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Am J Clin Dermatol. 2001;2(3):167-81.

Vitiligo. Pathogenesis and treatment.

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  • 1Department of Dermatology, Academic Medical Centre, University of Amsterdam, Amsterdam, The Netherlands.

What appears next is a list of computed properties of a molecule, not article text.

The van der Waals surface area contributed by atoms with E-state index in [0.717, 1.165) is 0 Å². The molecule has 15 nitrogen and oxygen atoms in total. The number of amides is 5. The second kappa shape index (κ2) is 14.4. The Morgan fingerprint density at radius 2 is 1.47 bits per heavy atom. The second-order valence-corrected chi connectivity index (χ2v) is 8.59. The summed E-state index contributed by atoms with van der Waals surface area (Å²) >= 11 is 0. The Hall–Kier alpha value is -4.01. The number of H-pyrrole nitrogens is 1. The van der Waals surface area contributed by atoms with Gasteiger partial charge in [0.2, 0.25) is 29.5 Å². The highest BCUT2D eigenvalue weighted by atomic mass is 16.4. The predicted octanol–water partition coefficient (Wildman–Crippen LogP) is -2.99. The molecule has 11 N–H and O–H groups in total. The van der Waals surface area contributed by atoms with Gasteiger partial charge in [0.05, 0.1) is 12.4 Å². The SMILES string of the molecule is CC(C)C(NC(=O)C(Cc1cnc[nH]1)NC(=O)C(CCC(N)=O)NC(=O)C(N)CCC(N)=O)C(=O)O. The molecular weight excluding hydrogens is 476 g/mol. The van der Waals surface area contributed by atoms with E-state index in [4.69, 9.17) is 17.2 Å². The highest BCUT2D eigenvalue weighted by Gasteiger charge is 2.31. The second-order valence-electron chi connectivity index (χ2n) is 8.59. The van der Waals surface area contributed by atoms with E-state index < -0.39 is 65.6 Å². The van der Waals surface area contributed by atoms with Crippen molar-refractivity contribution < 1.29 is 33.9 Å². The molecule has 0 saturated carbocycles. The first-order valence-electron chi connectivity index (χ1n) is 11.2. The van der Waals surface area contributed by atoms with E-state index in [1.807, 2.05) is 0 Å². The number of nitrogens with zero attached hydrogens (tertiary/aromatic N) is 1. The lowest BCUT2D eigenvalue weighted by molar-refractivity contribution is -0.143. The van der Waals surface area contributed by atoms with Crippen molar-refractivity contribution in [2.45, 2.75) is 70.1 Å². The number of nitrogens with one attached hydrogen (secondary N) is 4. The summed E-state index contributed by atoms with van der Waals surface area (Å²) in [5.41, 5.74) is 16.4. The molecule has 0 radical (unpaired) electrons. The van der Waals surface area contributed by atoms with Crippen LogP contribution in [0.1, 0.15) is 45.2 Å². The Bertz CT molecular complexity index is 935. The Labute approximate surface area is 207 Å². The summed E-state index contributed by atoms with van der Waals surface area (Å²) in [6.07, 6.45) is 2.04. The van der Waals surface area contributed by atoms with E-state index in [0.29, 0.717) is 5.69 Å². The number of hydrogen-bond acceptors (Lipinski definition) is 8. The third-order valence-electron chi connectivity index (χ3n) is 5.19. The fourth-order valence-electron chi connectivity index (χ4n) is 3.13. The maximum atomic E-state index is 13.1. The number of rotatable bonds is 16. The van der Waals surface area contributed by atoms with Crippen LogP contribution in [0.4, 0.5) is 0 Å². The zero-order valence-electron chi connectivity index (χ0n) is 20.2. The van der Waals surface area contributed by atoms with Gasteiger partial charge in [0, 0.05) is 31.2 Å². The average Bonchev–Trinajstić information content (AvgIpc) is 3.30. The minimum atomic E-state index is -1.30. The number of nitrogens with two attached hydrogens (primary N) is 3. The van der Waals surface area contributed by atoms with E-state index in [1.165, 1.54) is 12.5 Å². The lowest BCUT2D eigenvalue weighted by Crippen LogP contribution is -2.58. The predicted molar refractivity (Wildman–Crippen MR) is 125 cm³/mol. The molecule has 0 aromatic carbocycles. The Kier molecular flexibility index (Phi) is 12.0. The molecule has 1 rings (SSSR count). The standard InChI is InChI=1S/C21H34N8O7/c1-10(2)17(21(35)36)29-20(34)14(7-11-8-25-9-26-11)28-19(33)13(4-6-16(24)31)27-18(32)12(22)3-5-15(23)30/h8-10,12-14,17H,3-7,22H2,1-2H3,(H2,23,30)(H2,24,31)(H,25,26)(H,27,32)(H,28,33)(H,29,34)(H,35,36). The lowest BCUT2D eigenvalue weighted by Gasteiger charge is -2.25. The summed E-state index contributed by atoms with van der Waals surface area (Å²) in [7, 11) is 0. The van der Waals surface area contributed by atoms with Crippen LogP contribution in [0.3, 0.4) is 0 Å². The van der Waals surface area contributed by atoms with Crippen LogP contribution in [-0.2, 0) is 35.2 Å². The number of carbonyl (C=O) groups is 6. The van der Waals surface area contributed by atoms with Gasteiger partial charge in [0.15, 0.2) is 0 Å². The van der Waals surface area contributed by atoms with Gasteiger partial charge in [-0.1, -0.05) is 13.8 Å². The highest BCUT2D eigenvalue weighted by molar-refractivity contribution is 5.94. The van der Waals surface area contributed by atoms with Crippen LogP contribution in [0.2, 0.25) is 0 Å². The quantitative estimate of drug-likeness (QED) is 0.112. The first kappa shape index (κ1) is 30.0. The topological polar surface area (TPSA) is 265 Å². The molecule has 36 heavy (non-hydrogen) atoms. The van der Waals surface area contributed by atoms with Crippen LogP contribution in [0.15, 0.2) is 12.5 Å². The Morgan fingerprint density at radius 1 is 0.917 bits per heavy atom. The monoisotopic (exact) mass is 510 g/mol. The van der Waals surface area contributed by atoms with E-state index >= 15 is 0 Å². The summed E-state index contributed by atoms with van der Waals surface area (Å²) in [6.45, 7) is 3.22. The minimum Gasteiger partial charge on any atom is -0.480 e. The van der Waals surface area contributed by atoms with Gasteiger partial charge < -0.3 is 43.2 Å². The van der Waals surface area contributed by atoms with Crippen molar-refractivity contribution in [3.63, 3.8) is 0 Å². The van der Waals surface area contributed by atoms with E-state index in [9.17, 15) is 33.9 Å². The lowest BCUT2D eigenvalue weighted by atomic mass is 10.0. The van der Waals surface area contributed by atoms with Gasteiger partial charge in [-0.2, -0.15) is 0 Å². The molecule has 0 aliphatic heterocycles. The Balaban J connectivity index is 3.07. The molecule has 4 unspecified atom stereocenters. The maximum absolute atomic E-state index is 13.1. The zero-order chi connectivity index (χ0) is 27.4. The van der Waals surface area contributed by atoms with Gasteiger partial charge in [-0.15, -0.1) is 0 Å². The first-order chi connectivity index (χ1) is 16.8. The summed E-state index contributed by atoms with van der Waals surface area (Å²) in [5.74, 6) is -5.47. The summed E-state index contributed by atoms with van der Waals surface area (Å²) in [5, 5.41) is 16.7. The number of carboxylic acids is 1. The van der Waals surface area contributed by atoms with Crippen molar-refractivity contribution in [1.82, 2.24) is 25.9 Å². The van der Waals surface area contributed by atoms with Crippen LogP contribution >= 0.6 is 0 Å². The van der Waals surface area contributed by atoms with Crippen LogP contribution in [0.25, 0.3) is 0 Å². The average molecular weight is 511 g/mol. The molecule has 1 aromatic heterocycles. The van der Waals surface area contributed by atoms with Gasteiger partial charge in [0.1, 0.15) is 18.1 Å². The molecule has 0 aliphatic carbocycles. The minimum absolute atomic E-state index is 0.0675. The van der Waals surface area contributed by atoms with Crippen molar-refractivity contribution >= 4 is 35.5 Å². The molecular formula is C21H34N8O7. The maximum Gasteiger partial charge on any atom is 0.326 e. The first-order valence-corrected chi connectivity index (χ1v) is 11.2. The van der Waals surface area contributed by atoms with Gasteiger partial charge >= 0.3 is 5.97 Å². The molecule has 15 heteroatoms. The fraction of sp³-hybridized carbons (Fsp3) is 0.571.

Vitiligo is an acquired skin disorder caused by the disappearance of pigment cells from the epidermis that gives rise to well defined white patches which are often symmetrically distributed. The lack of melanin pigment makes the lesional skin more sensitive to sunburn. Vitiligo can be cosmetically disfiguring and it is a stigmatizing condition, leading to serious psychologic problems in daily life. It occurs worldwide in about 0.5% of the population and it occurs as frequently in males as it does in females. The cause is unknown, but might involve genetic factors, autoimmunity, neurologic factors, toxic metabolites, and lack of melanocyte growth factors. Since a causative (gene) treatment is not (yet) available, current modalities are directed towards stopping progression and to achieving repigmentation in order to repair the morphology and functional deficiencies of the depigmented skin areas. Many treatments have been used for some time; however; there are some new developments: narrowband ultraviolet (UV) B (311 nm) therapy, the combination of corticosteroid cream + UVA therapy, and the transplantation of autologous pigment cells in various modalities. In widespread vitiligo, residual pigment can be removed by depigmentation agents. Sunscreens, camouflage products, and good guidance may help the patient cope better with the disease.

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